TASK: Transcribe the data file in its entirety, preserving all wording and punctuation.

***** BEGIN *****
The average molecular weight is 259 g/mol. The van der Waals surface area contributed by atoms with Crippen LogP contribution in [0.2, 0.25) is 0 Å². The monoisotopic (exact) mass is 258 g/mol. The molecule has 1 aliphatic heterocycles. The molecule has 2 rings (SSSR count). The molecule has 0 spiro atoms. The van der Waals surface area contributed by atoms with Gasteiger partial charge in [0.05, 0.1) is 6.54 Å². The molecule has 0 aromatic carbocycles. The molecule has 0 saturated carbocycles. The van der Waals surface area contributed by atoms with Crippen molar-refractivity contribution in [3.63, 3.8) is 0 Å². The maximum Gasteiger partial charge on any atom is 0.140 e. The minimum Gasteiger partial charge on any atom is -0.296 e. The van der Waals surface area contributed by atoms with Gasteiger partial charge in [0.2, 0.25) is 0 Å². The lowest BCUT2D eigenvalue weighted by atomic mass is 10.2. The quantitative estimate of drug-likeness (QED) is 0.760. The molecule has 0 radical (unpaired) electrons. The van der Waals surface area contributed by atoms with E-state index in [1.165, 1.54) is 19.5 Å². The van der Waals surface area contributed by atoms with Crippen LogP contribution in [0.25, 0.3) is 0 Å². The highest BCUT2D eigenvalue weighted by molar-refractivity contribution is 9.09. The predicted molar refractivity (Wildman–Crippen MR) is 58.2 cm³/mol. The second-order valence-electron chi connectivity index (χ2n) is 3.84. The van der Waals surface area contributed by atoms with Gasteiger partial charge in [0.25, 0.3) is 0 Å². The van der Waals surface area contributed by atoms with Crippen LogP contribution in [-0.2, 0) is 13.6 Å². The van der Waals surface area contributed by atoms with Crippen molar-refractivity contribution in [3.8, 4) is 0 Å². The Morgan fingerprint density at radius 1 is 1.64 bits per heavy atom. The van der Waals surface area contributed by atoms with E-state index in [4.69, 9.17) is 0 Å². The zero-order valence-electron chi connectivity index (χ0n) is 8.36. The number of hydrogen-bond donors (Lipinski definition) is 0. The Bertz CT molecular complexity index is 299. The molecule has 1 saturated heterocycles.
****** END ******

The average molecular weight is 259 g/mol. The van der Waals surface area contributed by atoms with Crippen LogP contribution in [0.2, 0.25) is 0 Å². The monoisotopic (exact) mass is 258 g/mol. The molecule has 1 aliphatic heterocycles. The molecule has 2 rings (SSSR count). The molecule has 0 spiro atoms. The van der Waals surface area contributed by atoms with Gasteiger partial charge in [0.05, 0.1) is 6.54 Å². The molecule has 0 aromatic carbocycles. The molecule has 0 saturated carbocycles. The van der Waals surface area contributed by atoms with Crippen molar-refractivity contribution in [3.63, 3.8) is 0 Å². The maximum Gasteiger partial charge on any atom is 0.140 e. The minimum Gasteiger partial charge on any atom is -0.296 e. The van der Waals surface area contributed by atoms with Gasteiger partial charge in [0.2, 0.25) is 0 Å². The lowest BCUT2D eigenvalue weighted by atomic mass is 10.2. The quantitative estimate of drug-likeness (QED) is 0.760. The molecule has 0 radical (unpaired) electrons. The van der Waals surface area contributed by atoms with E-state index in [1.165, 1.54) is 19.5 Å². The van der Waals surface area contributed by atoms with Crippen LogP contribution in [0.25, 0.3) is 0 Å². The highest BCUT2D eigenvalue weighted by molar-refractivity contribution is 9.09. The predicted molar refractivity (Wildman–Crippen MR) is 58.2 cm³/mol. The second-order valence-electron chi connectivity index (χ2n) is 3.84. The van der Waals surface area contributed by atoms with Gasteiger partial charge in [0.25, 0.3) is 0 Å². The van der Waals surface area contributed by atoms with Crippen LogP contribution in [-0.2, 0) is 13.6 Å². The van der Waals surface area contributed by atoms with Crippen molar-refractivity contribution in [3.8, 4) is 0 Å². The Morgan fingerprint density at radius 1 is 1.64 bits per heavy atom. The van der Waals surface area contributed by atoms with E-state index in [4.69, 9.17) is 0 Å². The zero-order valence-electron chi connectivity index (χ0n) is 8.36. The number of hydrogen-bond donors (Lipinski definition) is 0. The Bertz CT molecular complexity index is 299. The molecule has 1 saturated heterocycles.